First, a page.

Last updated on January 2nd, 2018 at 12:00 am
The price of purchasing mining equipment has become a major deterrent for people looking to get directly involved in the Bitcoin mining trade. Now, Bitcoin mining rig company CoinTerra is promising a low-cost, high-efficiency ASIC mining solution that would combine affordability with performance.
CoinTerra’s entry level machine, the TerraMiner II, will sell for $3,499. While that may seem like a high price to most people, the machine will also break the important $3 per Gigahash barrier, which has been the current goal for many companies in terms of achieving cost effectiveness. The machine is set to be launched in January of 2014.
For those of you unfamiliar with Bitcoin mining, we’ll give you a quick and simplified recap. Bitcoin mining refers to the production of new Bitcoins through the solving of complex algorithms, hence why Bitcoin is sometimes called a cyrpto-currency. Satoshi Nakamoto designed the Bitcoin system so that the flow of new coins into the market would eventually slow as batches of Bitcoins would be cut in half every four years.
At the same time, Nakamoto also made it so that Bitcoin mining would become more difficult. Originally, Bitcoins could be mined with a simple home PC, now advanced mining rigs are required to create new batches of coins. This would regulate the supply of Bitcoins and help to preserve value. These rigs can costs tens of thousands of dollars and consume huge amounts of electricity.
Some critics now feel that Bitcoin mining is becoming too expensive and will eventually undermine the market. Beyond the cost of equipment, the costs of electricity are now also becoming detrimental to Bitcoin production. Indeed as costs rise, it’s possible that Bitcoin mining could become so expensive that mining operations could all together cease. What this would mean for the larger Bitcoin community is hard to predict.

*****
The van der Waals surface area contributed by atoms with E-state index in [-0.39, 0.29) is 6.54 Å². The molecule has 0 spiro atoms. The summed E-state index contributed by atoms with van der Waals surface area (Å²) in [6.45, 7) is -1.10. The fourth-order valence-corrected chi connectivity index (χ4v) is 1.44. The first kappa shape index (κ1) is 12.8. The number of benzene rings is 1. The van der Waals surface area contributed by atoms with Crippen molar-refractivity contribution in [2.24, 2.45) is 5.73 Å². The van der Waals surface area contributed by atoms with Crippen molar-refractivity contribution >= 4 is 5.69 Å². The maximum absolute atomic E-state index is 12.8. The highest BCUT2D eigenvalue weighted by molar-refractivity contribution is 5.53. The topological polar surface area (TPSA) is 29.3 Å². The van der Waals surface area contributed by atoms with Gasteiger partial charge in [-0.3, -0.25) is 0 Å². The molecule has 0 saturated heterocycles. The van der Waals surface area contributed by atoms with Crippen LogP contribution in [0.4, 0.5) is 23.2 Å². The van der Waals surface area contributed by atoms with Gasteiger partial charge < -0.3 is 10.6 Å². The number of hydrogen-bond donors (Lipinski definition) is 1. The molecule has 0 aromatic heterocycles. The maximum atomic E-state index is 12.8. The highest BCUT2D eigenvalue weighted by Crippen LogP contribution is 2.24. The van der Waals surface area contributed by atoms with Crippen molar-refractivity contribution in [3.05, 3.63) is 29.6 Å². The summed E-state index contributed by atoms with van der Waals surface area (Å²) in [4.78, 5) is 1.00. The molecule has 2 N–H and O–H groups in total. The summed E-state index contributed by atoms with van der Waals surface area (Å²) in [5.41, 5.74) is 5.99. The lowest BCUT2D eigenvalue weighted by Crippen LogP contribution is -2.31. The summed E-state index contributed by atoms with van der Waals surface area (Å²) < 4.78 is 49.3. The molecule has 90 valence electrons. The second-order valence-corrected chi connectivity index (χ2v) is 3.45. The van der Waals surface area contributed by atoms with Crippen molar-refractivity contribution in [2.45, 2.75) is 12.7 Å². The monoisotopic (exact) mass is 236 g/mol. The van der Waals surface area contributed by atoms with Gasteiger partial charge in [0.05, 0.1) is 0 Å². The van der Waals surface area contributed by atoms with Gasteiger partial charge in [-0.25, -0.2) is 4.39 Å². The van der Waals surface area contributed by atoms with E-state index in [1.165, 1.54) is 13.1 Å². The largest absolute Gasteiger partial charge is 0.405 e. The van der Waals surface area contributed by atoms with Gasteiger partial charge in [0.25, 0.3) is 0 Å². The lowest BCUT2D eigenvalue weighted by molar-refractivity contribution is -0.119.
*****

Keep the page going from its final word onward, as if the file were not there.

If CoinTerra delivers on its promise, they could revolutionize the Bitcoin mining rig market, which has increasingly becoming dominated by expensive rigs well outside of the hands of regular people. This could help to break the stranglehold that some Bitcoin mining outfits are slowly beginning to build over Bitcoin production.
Still, the Bitcoin system is designed so that one batch will be delivered every ten minutes, regardless of developments in hardware and other factors. Even if a company makes a major breakthrough that brings mining costs and times down, the system will self adjust and wipe out this advantage.
While this will discourage some potential miners from mining, it won’t threaten the stability of the system. Indeed Nakamoto designed the systems specifically so that mining would taper off and prices would rise over time. He designed the system this way to counteract the deflationary tendencies of central banks overprinting traditional money. So in the long run, the increasing costs and slowing supply of Bitcoins should be viewed as a positive development for traders and investors. For now, CoinTerra’s machines could shift the Bitcoin mining rig away from mass power and towards efficiency, a development that could strengthen Bitcoin as a whole by lowering mining costs and increasing participation.